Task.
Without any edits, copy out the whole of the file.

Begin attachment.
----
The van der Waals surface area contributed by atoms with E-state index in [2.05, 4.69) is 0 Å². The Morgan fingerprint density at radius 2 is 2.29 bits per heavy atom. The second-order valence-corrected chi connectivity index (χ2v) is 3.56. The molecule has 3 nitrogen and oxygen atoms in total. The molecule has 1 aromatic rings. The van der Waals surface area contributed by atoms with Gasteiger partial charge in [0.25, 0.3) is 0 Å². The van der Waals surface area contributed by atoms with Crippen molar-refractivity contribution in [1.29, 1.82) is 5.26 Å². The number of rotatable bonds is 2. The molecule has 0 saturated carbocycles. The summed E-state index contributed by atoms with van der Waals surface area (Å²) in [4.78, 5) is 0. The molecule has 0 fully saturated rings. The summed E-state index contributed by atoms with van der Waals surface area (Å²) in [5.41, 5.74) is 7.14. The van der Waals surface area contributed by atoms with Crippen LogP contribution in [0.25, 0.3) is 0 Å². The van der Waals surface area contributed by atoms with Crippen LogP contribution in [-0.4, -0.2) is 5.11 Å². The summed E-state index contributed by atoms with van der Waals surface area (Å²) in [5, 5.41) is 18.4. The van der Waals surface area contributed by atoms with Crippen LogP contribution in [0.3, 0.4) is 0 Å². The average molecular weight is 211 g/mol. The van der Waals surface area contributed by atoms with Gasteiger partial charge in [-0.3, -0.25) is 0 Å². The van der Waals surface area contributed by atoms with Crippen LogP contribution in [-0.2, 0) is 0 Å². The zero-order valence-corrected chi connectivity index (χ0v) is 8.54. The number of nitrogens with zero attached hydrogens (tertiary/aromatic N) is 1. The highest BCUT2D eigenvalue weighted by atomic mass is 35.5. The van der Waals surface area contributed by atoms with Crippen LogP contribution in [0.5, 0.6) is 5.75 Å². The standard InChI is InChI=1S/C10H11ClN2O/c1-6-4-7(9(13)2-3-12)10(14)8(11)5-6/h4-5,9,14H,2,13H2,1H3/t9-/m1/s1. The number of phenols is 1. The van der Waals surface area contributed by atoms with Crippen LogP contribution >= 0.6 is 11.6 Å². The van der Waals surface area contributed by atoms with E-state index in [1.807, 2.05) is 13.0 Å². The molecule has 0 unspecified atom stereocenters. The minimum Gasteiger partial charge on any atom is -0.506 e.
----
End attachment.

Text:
The van der Waals surface area contributed by atoms with E-state index in [2.05, 4.69) is 0 Å². The Morgan fingerprint density at radius 2 is 2.29 bits per heavy atom. The second-order valence-corrected chi connectivity index (χ2v) is 3.56. The molecule has 3 nitrogen and oxygen atoms in total. The molecule has 1 aromatic rings. The van der Waals surface area contributed by atoms with Gasteiger partial charge in [0.25, 0.3) is 0 Å². The van der Waals surface area contributed by atoms with Crippen molar-refractivity contribution in [1.29, 1.82) is 5.26 Å². The number of rotatable bonds is 2. The molecule has 0 saturated carbocycles. The summed E-state index contributed by atoms with van der Waals surface area (Å²) in [4.78, 5) is 0. The molecule has 0 fully saturated rings. The summed E-state index contributed by atoms with van der Waals surface area (Å²) in [5.41, 5.74) is 7.14. The van der Waals surface area contributed by atoms with Crippen LogP contribution in [0.25, 0.3) is 0 Å². The van der Waals surface area contributed by atoms with Crippen LogP contribution in [-0.4, -0.2) is 5.11 Å². The summed E-state index contributed by atoms with van der Waals surface area (Å²) in [5, 5.41) is 18.4. The van der Waals surface area contributed by atoms with Crippen LogP contribution in [0.3, 0.4) is 0 Å². The average molecular weight is 211 g/mol. The van der Waals surface area contributed by atoms with Gasteiger partial charge in [-0.3, -0.25) is 0 Å². The van der Waals surface area contributed by atoms with Crippen LogP contribution in [-0.2, 0) is 0 Å². The zero-order valence-corrected chi connectivity index (χ0v) is 8.54. The number of nitrogens with zero attached hydrogens (tertiary/aromatic N) is 1. The highest BCUT2D eigenvalue weighted by atomic mass is 35.5. The van der Waals surface area contributed by atoms with Crippen LogP contribution in [0.5, 0.6) is 5.75 Å². The standard InChI is InChI=1S/C10H11ClN2O/c1-6-4-7(9(13)2-3-12)10(14)8(11)5-6/h4-5,9,14H,2,13H2,1H3/t9-/m1/s1. The number of phenols is 1. The van der Waals surface area contributed by atoms with Crippen LogP contribution >= 0.6 is 11.6 Å². The van der Waals surface area contributed by atoms with E-state index in [1.807, 2.05) is 13.0 Å². The molecule has 0 unspecified atom stereocenters. The minimum Gasteiger partial charge on any atom is -0.506 e.